Conservation is the goal, commercialization is the danger

December 9, 2022

This past Monday was a great day for democracy in Delaware. The DNREC Division of Parks and Recreation’s public meeting at Cape Henlopen High School centered around an invited proposal to explore building a restaurant and bar in the park. The turnout was huge, the discussion was robust though civil, and the information exchanged was illuminating. It was a memorable example of citizens exercising their First Amendment rights in the service of preserving Cape Henlopen State Park.  

There is a beauty, at once mysterious and captivating, that dwells in the park’s 5,193 acres. That beauty radiates a transcendent grace. Human intervention can, however, destroy that wondrous domain where brown-headed huthatches nest, where white-tailed deer graze, and where monarch butterflies flutter.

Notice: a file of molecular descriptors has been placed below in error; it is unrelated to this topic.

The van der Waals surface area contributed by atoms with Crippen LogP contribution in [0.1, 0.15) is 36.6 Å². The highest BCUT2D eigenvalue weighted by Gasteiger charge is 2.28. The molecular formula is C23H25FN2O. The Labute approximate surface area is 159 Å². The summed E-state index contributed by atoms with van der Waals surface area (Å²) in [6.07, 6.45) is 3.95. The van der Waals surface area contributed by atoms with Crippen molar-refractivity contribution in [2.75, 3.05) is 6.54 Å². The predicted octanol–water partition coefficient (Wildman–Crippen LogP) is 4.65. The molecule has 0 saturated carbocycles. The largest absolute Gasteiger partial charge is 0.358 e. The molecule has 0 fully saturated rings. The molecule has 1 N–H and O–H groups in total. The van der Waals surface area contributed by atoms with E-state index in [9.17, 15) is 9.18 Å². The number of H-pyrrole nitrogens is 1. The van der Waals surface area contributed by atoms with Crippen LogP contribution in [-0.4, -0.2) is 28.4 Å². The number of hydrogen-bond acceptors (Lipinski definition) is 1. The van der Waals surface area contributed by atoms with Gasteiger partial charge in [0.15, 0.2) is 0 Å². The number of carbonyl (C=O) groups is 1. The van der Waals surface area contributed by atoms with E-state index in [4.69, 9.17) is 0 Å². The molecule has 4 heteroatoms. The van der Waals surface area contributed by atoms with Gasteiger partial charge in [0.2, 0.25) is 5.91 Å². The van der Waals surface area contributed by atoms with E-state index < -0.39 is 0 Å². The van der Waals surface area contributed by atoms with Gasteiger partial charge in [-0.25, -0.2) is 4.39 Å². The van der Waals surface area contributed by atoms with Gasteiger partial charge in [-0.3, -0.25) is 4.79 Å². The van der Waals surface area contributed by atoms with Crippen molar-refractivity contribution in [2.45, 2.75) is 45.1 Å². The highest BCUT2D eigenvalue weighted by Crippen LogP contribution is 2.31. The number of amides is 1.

The Warner Grant Trust proclaimed that the parklands be administered forever. To do so, conservation must be the top priority. That sacrosanct priority is jeopardized whenever commercialization imperils conservation. While environmental sentiments are admirable, their realization is formidable. So let us not speak falsely: maintaining the park is costly. And when such costs are substantial, the need for money makes conservation vulnerable to commercial alternatives. Ill-advised economic fixes inevitably portend problems. Thus, people of goodwill should support only those plans that best enhance the park’s financial stability, but in ways that least threaten its viability. 

Thanks to the admirable organizing efforts of the Preserve Our Park Coalition, and to La Vida Hospitality’s civic credit, the restaurant/bar’s proposal was withdrawn. Such efforts signify the importance of preservation and business and groups working together to save our natural resources and curb irresponsible development. “In God’s wilderness lies the hope of the world – the great fresh unblighted, unredeemed wilderness” so spoke John Muir, the revered conservationist. Let those words inspire us to work together.  

Ronald KL Collins 
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